So I do what I told myself I would do if she showed up: I sit down in the “spectator” seats, and I wait for her to start the meeting.
She begins, has no idea what book we are reading from, I fill her in (she has to ask my name twice), and we start reading. She shares first, which is traditional, at least in the meetings in my part of the world.
Spoiler Alert: this is going to get a little catty.
She announces that she just celebrated 16 years of sobriety, and passes around her coin for all of us to see. Which is awesome. But then she starts to share what is going on in her life as it relates to the passage we had just read. The story starts out relevant, but quickly and terrifyingly devolves into impossibly hard-to-follow stories from childhood. Stories that include, but are not limited to: pagans, warlocks, organized crime, and holding people at gunpoint with a shotgun.
As good an imagination as I have, I promise you I could not make this stuff up. Truthfully, I am leaving a lot out, because some of it is not fit for this blog.
On the one hand, I am always happy to lend an ear for someone who needs to talk. She actually admitted that she did not speak at meetings for, and I quote, “the first 18 years of her sobriety” (yes, if you are paying attention, she did say 18 years, even though she passed around a 16-year coin. Frankly, by this point I wouldn’t have asked for clarification even if I wanted to). She clearly needs to get things out, and that is what meetings are for.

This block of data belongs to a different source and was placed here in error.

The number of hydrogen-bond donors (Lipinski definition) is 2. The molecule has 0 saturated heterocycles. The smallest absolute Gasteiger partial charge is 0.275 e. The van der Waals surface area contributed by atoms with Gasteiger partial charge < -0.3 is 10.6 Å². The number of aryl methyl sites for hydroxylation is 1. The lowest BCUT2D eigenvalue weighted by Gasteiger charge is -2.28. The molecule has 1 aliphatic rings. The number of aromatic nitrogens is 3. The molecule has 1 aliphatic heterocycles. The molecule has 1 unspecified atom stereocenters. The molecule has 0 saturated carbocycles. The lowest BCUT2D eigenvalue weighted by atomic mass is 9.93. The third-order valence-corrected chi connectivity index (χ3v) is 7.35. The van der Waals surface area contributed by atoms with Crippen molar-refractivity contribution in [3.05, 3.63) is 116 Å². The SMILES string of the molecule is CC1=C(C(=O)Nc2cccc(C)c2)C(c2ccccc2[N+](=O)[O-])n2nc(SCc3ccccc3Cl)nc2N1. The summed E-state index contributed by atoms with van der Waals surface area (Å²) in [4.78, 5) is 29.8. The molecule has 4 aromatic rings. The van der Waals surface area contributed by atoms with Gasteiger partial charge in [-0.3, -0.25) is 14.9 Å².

On the other hand, as the one who started this meeting, as the one who has something invested in it, and as the one who really, really wants to increase attendance, this kind of stream-of-consciousness, frightening sharing worries me. All of the other attendees at today’s meeting are older, some retired, and consistently conservative. Will this kind of sharing turn them away? I just don’t know.
Two bright spots: first, this month only has 4 weeks, so we are already halfway there. Second, I have gotten close with one of my regular attendees, a woman with 28 years of sobriety, and more wisdom than I could ever hope to achieve. I am going to email her and ask for her advice, as she is a witness to this madness, but has been around for a lot longer than I have, so will probably had some sage advice on where to go from here.
No matter what happens, I have been planning on doing another “media blitz” to re-market, I am definitely waiting until this situation resolves itself!